Why Google is poised to dominate the ad business
Last week's Journal described Google's strategy to build an ad platform outside of the online arena. In essence, radio, television, and some print ads will be purchased using Google's famed auction-style format, made famous by its AdWords and AdSense technologies.
There are skeptics. Many doubt that Google can play effectively in the old-media world, a venue dominated by tradition, relationships, and ad agencies. And, who knows, near-term they may be right. However, it's clear that Google is well-positioned to dominate this space. And it looks like it may be a lot easier than many pundits suspect:
1) By their searches, you shall know them: Google knows who you are and what you're looking for. In other words, if you Google "pizza 02174," the search engine has nailed your immediate need and your probable location.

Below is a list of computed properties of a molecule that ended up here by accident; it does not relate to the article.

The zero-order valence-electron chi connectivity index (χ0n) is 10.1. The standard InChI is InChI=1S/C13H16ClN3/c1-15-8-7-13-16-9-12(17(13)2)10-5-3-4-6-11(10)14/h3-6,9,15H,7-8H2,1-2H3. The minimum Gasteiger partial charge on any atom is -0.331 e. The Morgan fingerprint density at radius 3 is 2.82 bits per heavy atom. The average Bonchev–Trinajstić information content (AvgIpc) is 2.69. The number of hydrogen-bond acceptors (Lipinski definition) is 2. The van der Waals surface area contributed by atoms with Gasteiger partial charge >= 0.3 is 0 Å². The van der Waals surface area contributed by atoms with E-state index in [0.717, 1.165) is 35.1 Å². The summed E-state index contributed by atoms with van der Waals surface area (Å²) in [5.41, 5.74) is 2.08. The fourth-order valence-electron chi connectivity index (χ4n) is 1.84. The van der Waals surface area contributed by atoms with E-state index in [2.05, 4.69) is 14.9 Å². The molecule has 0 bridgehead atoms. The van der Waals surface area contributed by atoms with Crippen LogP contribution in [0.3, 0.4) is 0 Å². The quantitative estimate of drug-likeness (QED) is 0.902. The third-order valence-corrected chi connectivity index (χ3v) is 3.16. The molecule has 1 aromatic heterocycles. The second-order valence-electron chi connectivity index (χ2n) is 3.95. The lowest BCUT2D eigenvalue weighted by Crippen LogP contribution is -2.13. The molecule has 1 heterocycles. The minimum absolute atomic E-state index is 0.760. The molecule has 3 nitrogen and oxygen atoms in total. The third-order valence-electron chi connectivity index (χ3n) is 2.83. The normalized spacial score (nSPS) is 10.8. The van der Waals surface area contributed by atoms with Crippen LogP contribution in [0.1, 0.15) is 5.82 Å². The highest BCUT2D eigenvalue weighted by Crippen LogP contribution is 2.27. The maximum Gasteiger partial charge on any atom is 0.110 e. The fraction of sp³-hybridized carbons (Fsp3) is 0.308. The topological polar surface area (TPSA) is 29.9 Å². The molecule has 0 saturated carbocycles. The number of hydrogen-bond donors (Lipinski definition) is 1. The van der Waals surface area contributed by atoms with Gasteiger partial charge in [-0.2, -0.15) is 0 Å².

2) Presence: Through Google's increasingly popular Gmail and Gtalk services, Google knows where you were last summer. Plus, they know where you are just about every minute of every day. The Gmail and Gtalk clients are also available on a wide range of smart-phones, which ensure that, even when you're not sitting at your desk, you're still using Google's communications network. So, Google knows exactly where you are.
3) Software platforms: Google's hiring practices ensure that they fill their recruiting funnel with the best and brightest software developers. No other company, from online to offline, appears to come close to Google's exceptional due diligence on development talent. And that very talent is exactly what you need to deliver advanced technology platforms that are scalable, secure, and easy-to-use.
4) IPTV, etc.: Here's the best part. As video and audio streams move to the Internet, Google can provide micro-targeted advertising to individuals, not just households (though, heaven knows, households would be nirvana for advertisers). In short, IPTV's headend-to-workstation signal delivery over IP networks promises to allow one-to-one television marketing.
Put simply, Google is poised to dominate the advertising world for reasons that may not be entirely clear to legacy media. Suffice it to say that it has positioned the chess pieces in such a way that a checkmate is not only possible, it's highly likely.
Full disclaimer: the author currently owns Google shares.